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Can Nonmatching Mycotoxin SIDA Internal Standards Be Used for Stable Isotope Dilution Assay Calibration?

Mycotoxins are secondary metabolic products of fungi that can pose a health risk when present in the food supply. Among the many analytical techniques that have been developed to detect the presence of mycotoxins in a wide variety of matrices, LC-MS/MS has emerged as a very popular option for routine food safety analysis. However, any MS technique that utilizes electrospray ionization is challenged by the severe effects coeluting matrix components can have on the ionization efficiency of mycotoxins. Signal enhancement or suppression can occur, depending on the given mycotoxin, the matrix, and the LC separation of the two. Sample preparation techniques can be used to try to eliminate the presence of the matrix, but the need for time-consuming, matrix-specific sample preparation methods is an impediment to the streamlined workflows most food safety labs desire. One strategy to overcome the poor accuracy and precision that unchecked matrix effects cause is to account for those matrix effects through calibration techniques like stable isotope dilution assay (SIDA).

Detailed descriptions of SIDA calibrations are reported elsewhere [1], but the use of isotopically labeled internal standards (ISs) that are subjected to the same extraction, chromatographic separation, ionization, and detection conditions as the target mycotoxins offers an excellent way to account for any losses during sample preparation or ionization effects due to coeluting matrix components. Excellent precision and accuracy are typically observed when using mycotoxin SIDA calibration, but the technique is not without its drawbacks: isotopically labeled ISs are very expensive and ISs may not be commercially available for every target mycotoxin.

Because of those potential obstacles to using mycotoxin SIDA calibration, there may be an interest in using one isotopically labeled IS for the quantitation of multiple target mycotoxins, not just that one IS’s analogous target mycotoxin. While this is not an unusual practice, our analysis of two externally procured reference standards of maize flour, each containing four mycotoxins, illustrates the risk of trying to use a single labeled IS to quantify multiple target mycotoxins.

Table I compares the observed concentrations of the four different mycotoxins present in the reference standards with those reported by the reference standard supplier. For the three mycotoxins that were quantified using their corresponding isotopically labeled ISs, the agreement between the two values is excellent. However, in the case of the mycotoxin zearalenone, where we did not have its analogous labeled IS, we tried to quantify using the closely eluting 13C17-aflatoxin G1 IS, which we did have, even though aflatoxin-G1 was not one of the four mycotoxins in the reference material. For zearalenone quantified with another mycotoxin’s labeled IS, the agreement between the observed results and those reported by the reference material supplier is very poor, which illustrates that similar chromatographic retention alone is not enough to predict the effects of sample preparation and/or matrix-related changes in ionization efficiency. A more detailed description of Restek’s research on the LC-MS/MS analysis of mycotoxins in various foods comparing SIDA to matrix-matched calibration is published in a peer reviewed study [2].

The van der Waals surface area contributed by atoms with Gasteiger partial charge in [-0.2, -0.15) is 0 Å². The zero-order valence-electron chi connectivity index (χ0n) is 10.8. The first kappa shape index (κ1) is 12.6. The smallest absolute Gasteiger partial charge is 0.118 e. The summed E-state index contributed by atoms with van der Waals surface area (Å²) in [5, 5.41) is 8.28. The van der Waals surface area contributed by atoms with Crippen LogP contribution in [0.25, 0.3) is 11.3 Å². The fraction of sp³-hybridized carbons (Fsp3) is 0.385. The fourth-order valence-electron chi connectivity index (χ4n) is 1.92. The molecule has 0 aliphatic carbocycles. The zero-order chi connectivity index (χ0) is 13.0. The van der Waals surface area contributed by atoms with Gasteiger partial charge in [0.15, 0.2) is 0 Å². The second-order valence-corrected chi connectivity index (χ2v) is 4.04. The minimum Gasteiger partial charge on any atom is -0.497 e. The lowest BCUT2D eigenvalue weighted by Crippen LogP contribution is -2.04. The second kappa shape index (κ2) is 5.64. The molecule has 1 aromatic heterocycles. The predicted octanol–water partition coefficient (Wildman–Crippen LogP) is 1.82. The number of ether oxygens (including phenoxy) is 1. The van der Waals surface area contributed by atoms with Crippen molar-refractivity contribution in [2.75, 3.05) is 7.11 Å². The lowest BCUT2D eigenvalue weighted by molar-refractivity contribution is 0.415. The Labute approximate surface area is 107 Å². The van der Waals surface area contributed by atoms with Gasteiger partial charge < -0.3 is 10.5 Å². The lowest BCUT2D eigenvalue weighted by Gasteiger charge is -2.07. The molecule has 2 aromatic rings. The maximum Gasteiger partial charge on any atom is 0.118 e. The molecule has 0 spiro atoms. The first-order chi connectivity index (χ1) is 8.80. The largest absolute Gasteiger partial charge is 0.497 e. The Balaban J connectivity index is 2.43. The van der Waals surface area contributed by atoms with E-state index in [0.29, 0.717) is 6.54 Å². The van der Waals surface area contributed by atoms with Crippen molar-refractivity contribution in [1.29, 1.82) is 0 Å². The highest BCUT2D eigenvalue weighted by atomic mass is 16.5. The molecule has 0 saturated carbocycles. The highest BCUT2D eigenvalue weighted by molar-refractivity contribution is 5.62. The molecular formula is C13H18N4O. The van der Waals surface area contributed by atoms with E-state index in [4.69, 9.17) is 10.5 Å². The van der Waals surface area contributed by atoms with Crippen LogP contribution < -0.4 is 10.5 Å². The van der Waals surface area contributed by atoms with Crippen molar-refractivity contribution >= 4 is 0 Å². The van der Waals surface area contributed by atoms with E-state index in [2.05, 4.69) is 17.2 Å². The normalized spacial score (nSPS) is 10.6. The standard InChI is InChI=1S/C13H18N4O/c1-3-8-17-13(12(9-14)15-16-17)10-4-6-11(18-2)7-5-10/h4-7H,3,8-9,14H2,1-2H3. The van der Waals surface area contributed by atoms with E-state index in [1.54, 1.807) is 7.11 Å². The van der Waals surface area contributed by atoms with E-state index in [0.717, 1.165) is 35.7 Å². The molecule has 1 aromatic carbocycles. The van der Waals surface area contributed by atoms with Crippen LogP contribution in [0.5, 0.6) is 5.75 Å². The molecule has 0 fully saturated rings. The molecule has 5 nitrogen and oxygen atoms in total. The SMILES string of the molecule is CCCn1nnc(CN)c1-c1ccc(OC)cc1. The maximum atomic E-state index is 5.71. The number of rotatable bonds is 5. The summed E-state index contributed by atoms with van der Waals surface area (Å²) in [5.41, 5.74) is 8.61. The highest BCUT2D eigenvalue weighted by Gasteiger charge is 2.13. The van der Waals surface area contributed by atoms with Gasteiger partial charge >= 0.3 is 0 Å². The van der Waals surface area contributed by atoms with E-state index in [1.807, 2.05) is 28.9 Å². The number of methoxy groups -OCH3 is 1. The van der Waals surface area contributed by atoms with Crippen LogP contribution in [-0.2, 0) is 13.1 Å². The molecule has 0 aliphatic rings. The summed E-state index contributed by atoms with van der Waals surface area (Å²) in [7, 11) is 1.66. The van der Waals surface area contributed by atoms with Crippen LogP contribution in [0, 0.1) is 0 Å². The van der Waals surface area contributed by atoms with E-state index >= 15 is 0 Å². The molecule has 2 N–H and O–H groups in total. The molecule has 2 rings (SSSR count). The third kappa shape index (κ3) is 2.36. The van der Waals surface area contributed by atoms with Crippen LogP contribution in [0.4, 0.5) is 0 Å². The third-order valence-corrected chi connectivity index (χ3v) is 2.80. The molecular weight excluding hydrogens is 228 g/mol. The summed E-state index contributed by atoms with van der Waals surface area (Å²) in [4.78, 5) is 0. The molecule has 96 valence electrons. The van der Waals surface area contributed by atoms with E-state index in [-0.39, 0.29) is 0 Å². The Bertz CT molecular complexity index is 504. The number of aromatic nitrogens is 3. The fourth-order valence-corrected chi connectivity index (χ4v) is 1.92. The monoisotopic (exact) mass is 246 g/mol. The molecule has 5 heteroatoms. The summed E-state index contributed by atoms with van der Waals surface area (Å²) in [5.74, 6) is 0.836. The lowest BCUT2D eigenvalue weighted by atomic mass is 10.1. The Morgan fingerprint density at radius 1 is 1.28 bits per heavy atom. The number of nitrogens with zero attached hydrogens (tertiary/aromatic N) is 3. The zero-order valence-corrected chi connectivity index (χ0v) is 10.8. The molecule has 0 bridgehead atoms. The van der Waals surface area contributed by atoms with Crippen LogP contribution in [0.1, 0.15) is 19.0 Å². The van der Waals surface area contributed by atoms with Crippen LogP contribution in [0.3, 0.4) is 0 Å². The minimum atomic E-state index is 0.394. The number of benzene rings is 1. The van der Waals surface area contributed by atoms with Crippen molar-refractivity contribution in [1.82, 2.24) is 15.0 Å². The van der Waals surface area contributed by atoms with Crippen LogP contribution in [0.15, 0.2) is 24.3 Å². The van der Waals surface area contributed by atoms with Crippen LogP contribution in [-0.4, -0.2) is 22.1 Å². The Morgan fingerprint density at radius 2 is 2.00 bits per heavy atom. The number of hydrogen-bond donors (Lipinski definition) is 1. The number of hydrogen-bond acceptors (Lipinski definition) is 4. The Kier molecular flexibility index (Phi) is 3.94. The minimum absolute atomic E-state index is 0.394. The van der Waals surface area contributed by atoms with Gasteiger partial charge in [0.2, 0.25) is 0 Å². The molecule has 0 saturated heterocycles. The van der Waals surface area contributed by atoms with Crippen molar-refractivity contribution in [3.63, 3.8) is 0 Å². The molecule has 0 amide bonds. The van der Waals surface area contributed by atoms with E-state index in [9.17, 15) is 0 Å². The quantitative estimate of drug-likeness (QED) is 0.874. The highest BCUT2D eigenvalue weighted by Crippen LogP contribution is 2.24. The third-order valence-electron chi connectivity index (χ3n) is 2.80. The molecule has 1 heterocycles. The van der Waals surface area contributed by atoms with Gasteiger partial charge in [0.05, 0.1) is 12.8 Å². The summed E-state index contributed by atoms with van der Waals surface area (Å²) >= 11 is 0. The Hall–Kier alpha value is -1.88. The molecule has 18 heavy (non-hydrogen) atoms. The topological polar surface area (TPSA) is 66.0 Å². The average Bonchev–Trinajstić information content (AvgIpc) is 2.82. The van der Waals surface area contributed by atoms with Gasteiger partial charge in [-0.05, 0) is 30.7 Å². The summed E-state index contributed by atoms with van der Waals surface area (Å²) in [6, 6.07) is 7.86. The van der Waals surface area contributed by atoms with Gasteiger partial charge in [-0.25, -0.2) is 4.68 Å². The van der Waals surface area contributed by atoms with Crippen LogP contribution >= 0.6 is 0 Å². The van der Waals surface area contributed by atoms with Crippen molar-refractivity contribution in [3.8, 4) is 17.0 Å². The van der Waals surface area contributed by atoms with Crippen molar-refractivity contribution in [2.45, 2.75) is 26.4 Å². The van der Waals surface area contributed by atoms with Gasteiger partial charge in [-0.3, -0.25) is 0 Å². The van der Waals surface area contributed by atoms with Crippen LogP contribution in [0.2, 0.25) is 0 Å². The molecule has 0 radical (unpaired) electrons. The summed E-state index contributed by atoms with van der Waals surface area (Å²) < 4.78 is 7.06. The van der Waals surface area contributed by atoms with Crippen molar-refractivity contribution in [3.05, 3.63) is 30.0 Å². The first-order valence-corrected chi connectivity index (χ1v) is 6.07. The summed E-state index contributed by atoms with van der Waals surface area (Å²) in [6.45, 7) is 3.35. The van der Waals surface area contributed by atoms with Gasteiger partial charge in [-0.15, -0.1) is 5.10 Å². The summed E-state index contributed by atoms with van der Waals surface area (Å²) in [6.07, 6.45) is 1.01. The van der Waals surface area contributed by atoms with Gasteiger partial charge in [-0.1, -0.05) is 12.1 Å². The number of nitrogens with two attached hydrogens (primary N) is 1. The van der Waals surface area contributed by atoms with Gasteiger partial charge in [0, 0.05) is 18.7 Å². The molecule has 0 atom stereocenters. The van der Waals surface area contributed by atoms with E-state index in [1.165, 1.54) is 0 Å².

In light of these results, it is strongly recommended that isotopically labeled ISs only be used to quantify matching target mycotoxins. If matching ISs are not available, other calibration approaches, like matrix matched calibration, should be used.

Table I: Mycotoxin SIDA calibration should only be used for matching analyte and IS pairs.

Reference
Material

Analyte

IS

Measured
Concentration
(ng/g), n=3

Assigned
Concentration
(ng/g)

Percent
Accuracy
(RSD, %)

TET017RM

Deoxynivalenol

13C15-Deoxynivalenol

1867.9 ± 37.36

1971 ± 195

94.8 (2)

TET017RM

Aflatoxin B1

13C17-Aflatoxin B1

8.68 ± 0.434

9.49 ± 0.85

91.4 (5)

TET017RM

Ochratoxin A

13C20-Ochratoxin A

4.48 ± 0.134

4.81 ± 0.75

93.2 (3)

TET017RM

Zearalenone

13C17-Aflatoxin G1

31.26 ± 2.19a

231 ± 25

13.5 (7)a

T04301Q

Deoxynivalenol

13C15-Deoxynivalenol

639.7 ± 19.19

649 ± 222

98.6 (3)

T04301Q

Aflatoxin B1

13C17-Aflatoxin B1

8.69 ± 0.348

9.21 ± 4.05

94.4 (4)

T04301Q

Ochratoxin A

13C20-Ochratoxin A

2.81 ± 0.197

3.03 ± 1.33

92.6 (7)

T04301Q

Zearalenone

13C17-Aflatoxin G1

16.2 ± 0.810a

138.5 ± 59.6

11.7 (5)a

a Results quantified using a nonmatched labeled IS.


References

[1] K. Zhang, K., M.R. Schaab, G. Southwood, E.R. Tor, L.S. Aston, W. Song, B. Eitzer, S. Majumdar, T. Lapainis, H. Mai, K. Tran, A. El-Demerdash, V. Vega, Y. Cai, J.W. Wong, A.J. Krynitsky, T.H. Begley, A collaborative study: determination of mycotoxins in corn, peanut butter, and wheat flour using stable isotope dilution assay (SIDA) and liquid chromatography-tandem mass spectrometry (LC-MS/MS), J. of Agric. Food Chem. 65 (33) (2017) 7138–7152. DOI: 10.1021/acs.jafc.6b04872 https://pubs.acs.org/doi/10.1021/acs.jafc.6b04872
[2] D. Li, J.A. Steimling, J.D. Konschnik, S. Grossman, T. Kahler, Quantitation of mycotoxins in four food matrices comparing stable isotope dilution assay (SIDA) with matrix-matched calibration methods by LC–MS/MS, J. AOAC Int. (2019) DOI: 10.5740/jaoacint.19-0028 https://doi.org/10.5740/jaoacint.19-0028

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